We reported a few weeks ago on a CHE report of a decline in faculty loyalty in many countries. Looking for an answer to a question raised in the comments, I found an earlier report on the same survey. This one outlined the basis for the decline. It may sound familiar, though a reiterated bottom line may be surprising: deans rule. In addition, given the familiar complaints about disengaged faculty, reading this report feels like reading a causal diagnosis.
In the summary of study’s findings that he plans to present today, William K Cummings says: “Academics in most countries think decision making is top down, that the administrative process is cumbersome, that communication between the administration and faculty is poor. The U.S. is no exception.”
Moreover, he says, the faculty members of many nations, including the United States, report having less power within their institutions than they did in the early 1990s, with midlevel decision makers, rather than college presidents or outsiders, being the primary forces professors cite as usurping their influence.
Except for in Britain and Japan, faculty members in most nations do not believe they, collectively, have much influence in most decision-making areas. Faculty members in the United States feel exceptionally powerless over their institutions’ affairs, being less likely than their peers in nearly every nation to report having a big say over the selection of key administrators, the budget priorities of their institutions, or their own teaching loads.
Especially in nations with well-developed higher-education systems, the management of colleges is perceived by faculty members “as asking for more while providing less,” making greater demands that are not accompanied by improvements in facilities or other forms of additional support, Mr. Cummings’s analysis says. Although those faculty members seem to be keeping their morale intact, in many nations they appear to be doing so by withdrawing from involvement in their institutions’ governance and instead focusing on their own academic pursuits.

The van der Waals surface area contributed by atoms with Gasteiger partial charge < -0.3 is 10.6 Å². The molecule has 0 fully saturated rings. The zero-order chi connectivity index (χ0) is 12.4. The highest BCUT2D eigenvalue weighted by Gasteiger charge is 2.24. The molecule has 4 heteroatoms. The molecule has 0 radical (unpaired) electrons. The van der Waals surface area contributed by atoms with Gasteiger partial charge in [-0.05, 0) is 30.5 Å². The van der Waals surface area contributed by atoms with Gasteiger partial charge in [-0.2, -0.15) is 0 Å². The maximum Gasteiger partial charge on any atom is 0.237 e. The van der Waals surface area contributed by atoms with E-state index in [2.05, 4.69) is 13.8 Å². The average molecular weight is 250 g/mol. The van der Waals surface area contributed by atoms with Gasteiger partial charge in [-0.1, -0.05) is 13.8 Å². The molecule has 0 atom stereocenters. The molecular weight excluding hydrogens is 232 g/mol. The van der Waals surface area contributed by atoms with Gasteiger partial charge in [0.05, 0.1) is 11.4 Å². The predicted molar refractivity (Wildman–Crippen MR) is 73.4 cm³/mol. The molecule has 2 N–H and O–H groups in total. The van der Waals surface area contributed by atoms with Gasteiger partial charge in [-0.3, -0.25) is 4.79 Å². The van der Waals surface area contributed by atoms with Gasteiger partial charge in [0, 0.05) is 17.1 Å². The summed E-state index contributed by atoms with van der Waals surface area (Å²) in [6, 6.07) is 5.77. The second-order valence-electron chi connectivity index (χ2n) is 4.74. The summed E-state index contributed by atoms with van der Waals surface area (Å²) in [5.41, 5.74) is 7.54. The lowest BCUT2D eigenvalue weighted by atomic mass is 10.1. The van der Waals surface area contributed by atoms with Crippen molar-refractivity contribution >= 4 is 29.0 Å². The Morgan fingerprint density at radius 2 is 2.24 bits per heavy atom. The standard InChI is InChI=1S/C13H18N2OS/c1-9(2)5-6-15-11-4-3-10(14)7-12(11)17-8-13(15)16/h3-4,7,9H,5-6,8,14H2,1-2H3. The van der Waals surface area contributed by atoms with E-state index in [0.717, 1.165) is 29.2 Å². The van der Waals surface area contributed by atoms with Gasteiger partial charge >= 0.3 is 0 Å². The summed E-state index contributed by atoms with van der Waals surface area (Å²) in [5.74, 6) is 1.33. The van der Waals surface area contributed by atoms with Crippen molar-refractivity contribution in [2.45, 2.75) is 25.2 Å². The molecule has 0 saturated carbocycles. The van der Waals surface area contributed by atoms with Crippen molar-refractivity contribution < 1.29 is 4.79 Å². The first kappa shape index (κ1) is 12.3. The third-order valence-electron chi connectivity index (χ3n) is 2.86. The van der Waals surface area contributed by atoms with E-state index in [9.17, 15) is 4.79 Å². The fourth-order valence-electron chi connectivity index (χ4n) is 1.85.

In discussing the study’s results Thursday in an interview, Mr. Cummings said faculty members in the United States still report feeling a lot of personal attachment to their academic disciplines, but they display much less sense of connection with their academic departments or their institutions than they did in the 1992 survey.
“It is almost as if they are drawing into their own professional worlds and disengaging from substantial participation in the management and governance of their institutions,” Mr. Cummings said. To stay happy, he said, faculty members “have redefined their jobs.”
Mr. Finkelstein, who led the survey effort in the United States, said that here, “the dominant picture is of both the central administration and faculty yielding to deans.”